Geraldine Mary Robertsky Clarke
May 28, 1935 — September 4, 2012
Who are you? Who are you apart from me?
For so many years, I thought we were one and the same. Unfortunately, we made that mistake. But God, He changed all that — by setting us both free.
How do I know?
In my hands I hold the mirror you gave me and I see a perfect reflection of myself.
Mater. Madre. Mère. Mum. Mom. Mommy. Mama. Ma. Mother.
Greater than an ordinary sailing vessel, larger than a merchant ship — Mother — she’s made to exist for others. Her hull is commissioned with strength to brave the high seas of life, to carry goods from afar. She maintains the spirit of the ages, takes her cue from above, has eyes in the back of her head, can tell a storm is coming by the way the wind is blowing. Her arms are of borgana softness, providing for the heads of all her children. She remembers everything, keeps all her yesterdays as a memento and for posterity. Patina is her middle name and by which time itself is framed. Not only does she know best, but better. She perceives beauty even in blackness and trusts God for light when there is darkness. Her kitchen is never closed even if tomorrow is another day.
Me: But what about all those storms?
She: Oh, those? They were just stepping-stones to all the mountains I had to climb and to the Rock I learned to cling. Love endures all things.
Me: You taught me that, too. On my right hand I wear your wedding ring.
♦ ♦ ♦
In Letter to My Mother, Barbara Kingsolver delicately scans with silent eye every stage of her developmental life, recounting how it was, who she was, and what she saw — from her earliest memory at 3 to her gawky adolescence and those fierce, independent college years and beyond to the time when she herself became a wife and mother — where ego’s bloom finally fell off and her arms opened wide to the realization that giving supersedes taking and love truly is possible.
She’s amazed at love, really. Amazed at how her firstborn daughter’s “tiny hand is making a delicate circle, index finger to thumb, pinkie extended…” just like hers did at eight weeks of age. Amazed at how loving and being loved by a man is not horrible and how willing she is to bear the cross that is motherhood. She celebrates the event known as coming full circle and when Mother receives her reward. Sort of. Let’s face it, the need for Mother doesn’t ever really go away. And mothers and daughters don’t ever actually retire from the mother-daughter relationship. As Kingsolver admits:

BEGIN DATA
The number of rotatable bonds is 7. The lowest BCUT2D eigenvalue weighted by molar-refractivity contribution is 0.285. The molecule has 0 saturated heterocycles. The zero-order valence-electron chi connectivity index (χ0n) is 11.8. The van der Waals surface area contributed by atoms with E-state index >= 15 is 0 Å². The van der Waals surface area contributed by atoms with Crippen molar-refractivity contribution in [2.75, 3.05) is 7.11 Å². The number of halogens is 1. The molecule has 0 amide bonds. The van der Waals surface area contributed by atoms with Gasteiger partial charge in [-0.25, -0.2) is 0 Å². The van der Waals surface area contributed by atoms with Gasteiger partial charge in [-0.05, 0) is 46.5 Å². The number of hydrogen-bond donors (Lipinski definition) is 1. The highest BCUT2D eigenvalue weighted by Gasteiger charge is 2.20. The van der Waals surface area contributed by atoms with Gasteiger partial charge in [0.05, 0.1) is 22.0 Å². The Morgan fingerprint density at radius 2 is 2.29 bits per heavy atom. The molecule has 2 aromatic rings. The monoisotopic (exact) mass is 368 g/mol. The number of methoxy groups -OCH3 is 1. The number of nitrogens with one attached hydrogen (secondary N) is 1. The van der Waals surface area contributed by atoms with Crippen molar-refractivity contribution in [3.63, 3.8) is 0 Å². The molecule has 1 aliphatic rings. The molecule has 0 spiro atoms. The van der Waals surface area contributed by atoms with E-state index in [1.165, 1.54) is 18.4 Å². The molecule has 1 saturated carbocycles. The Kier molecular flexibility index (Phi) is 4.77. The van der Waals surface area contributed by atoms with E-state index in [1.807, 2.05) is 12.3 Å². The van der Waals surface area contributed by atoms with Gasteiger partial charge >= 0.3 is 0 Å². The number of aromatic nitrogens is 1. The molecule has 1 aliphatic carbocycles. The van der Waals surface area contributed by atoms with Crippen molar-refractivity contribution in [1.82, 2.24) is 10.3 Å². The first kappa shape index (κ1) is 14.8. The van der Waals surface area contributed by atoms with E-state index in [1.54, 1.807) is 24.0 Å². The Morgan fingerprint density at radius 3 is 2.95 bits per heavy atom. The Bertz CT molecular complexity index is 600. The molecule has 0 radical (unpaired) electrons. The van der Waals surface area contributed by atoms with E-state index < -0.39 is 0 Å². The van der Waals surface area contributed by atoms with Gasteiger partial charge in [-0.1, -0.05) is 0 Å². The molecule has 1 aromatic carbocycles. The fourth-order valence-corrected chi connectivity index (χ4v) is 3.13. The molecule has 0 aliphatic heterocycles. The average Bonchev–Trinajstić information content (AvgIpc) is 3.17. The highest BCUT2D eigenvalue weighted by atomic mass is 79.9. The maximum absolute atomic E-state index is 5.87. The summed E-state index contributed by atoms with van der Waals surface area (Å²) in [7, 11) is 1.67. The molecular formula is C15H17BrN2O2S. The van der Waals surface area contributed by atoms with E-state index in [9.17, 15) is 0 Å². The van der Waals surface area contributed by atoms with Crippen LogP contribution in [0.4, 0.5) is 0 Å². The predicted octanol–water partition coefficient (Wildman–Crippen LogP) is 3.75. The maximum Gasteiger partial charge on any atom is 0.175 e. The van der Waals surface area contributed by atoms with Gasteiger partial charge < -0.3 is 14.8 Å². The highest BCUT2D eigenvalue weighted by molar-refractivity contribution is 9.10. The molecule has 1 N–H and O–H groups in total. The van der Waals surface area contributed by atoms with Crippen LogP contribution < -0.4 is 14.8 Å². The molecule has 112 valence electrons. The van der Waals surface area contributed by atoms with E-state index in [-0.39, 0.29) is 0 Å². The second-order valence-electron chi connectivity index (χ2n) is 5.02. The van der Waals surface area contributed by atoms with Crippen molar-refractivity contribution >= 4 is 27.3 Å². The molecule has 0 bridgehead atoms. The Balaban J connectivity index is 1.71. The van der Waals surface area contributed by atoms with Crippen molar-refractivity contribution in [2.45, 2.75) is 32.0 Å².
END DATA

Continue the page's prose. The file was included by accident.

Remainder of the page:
“A week past my due date you are calling every day. Steven answers the phone, holds it up, and mouths, “Your mother again.” He thinks you may be bugging me. You aren’t. I am a woman lost in the weary sea of waiting, and you are the only one who really knows where I am. Your voice is keeping me afloat. I grab the phone.”
♦ ♦ ♦
We cut our teeth on the figurehead of Mother — a developmental task that extends far beyond toddlerhood. Emotional growth is painful. But it’s teeth we need and a good mother knows that. So she offers her edge and bears the pain along with us. Cries for us, too. Then she cheers us on. Through a million and one little things, she shows her love, mirrors back to us who we are. How else can we know ourselves but through the eyes of another? Children need a face to look into to know they’re loved. And they need eyes that speak back to them, “Yes, you are loved.” Through our most significant relationships do we become that person of certain expression, disposition, demeanor, stature, spirit.
Mothers are God-given.
But I am only too aware that not everyone is fortunate enough to have been fed from the spoon of a mother’s love. Sin, brokenness, sickness, absence, narcissism, selfishness — how often the effects of the fall play their role, rob us of the good things. Inasmuch as we want her to be, expect her to be, demand her to be, Mother is not perfect. But love is. And why there is forgiveness. If we are looking to Christ, He redeems the faults. Heals the wounds. Fills the gaps. Works wonders.
Kingsolver does a masterful job in this essay at capturing and conveying vivid moments of her life and the genuine love she received from and has for her mother. She writes with depth and candor, both of which I can relate to on so many levels, except for maybe the phone call her mother made tracking her down at a remote café in Beaurieux, France. Amazing how mothers have a way of knowing. They just know.
A BIBLICAL LENS:
If there’s a single trait that binds mothers together the world over, it is the sacrifice of self.
I think of Eve, mother of all the living, and how she models for us the quintessential role — the woman of firsts: She was first to be second. First to be deceived, to feel guilt, shame, and fear for her sin. After Satan, she was first to stand before God in judgment to receive her sentence. First to receive a promise, to find mercy, to submit to her husband’s authority, to suffer pain in childbirth, to bear children, to lose a son. What did God require of her? Body, soul, and spirit, the sacrifice of self.
And what of the other mothers who beckon to us?
Sarah was called to sacrifice many years while waiting for the fulfillment of God’s promise of a son. Hannah sacrificed on her knees in prayer, asking God for a son, only to give him back to the Lord. Rachel travailed and died in childbirth. Upon the angel’s announcement, Mary said, “May it be to me as you have said.”
These mothers have not flatlined somewhere in the annals of history. By faith, we can receive from them still today, be fed from their spoon, receive instruction, emulate their character. Mother love is synonymous with sacrifice.
Our spiritual DNA is secure.
Next Thursday: Household Words by Diana Lovegrove
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